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Spanish activists use flamenco to stomp their message to the masses

LatinaLista — Spain's most iconic dance form is the flamenco. Instantly recognizable by the dancers' postures, along with its six characteristics: singing (cante), guitar playing (toque), the dance (baile), vocalizations (jaleo), handclapping (palmas) and finger snapping (pitos), the flamenco is an art form that at the same time tells a story. Songs range from the melancholy to love but all contain a passion conveyed by the intensity of the dance moves of the artist.

It's that passion that an anti-capitalist group in Spain, known as Flo6x8, has seized to convey their unhappiness with the country's fiscal policies.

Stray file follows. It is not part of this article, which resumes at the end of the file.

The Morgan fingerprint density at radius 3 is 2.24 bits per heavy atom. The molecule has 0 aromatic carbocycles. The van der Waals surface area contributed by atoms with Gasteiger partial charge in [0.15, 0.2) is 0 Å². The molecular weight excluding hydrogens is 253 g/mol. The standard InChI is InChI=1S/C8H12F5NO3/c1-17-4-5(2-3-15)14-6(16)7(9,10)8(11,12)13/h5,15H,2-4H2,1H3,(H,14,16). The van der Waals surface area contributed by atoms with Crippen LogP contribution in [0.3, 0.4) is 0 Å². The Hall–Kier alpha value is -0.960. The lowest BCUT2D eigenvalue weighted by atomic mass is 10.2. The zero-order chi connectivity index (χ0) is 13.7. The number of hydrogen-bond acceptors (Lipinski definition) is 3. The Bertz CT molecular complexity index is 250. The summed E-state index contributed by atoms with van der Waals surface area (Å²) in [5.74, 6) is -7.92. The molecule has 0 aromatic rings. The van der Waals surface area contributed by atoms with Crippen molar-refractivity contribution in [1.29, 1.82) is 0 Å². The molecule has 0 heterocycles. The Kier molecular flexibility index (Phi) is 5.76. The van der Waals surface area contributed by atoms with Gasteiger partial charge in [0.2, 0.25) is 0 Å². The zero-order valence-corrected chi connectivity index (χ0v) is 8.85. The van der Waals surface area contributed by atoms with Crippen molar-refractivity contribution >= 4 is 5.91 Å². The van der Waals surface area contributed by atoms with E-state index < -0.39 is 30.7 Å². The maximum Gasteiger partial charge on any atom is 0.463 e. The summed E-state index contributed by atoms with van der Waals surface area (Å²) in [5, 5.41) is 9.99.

Since the spring of 2008, Flo6x8 has been staging carefully choreographed flamenco flash mobs disrupting the Andalusian Spanish Parliament and banks in southern Spain. Dancing either on the steps of big banks or in the lobbies of smaller branches, the group performs in an effort to "unmask" the banks whom they blame for the financial crisis in the country that caused Spain to undergo the worst loss of jobs and homes in modern memory.

Adopting flamenco as a protest form, the group is attempting to "repoliticize" flamenco and revert it to its roots when it was used by marginalized communities, like the gypies, to share their stories of poverty and hardship.  The group uses every element of the dance — from body movements to song lyrics — to stage a political protest that uses traditional art to create a new social change. 


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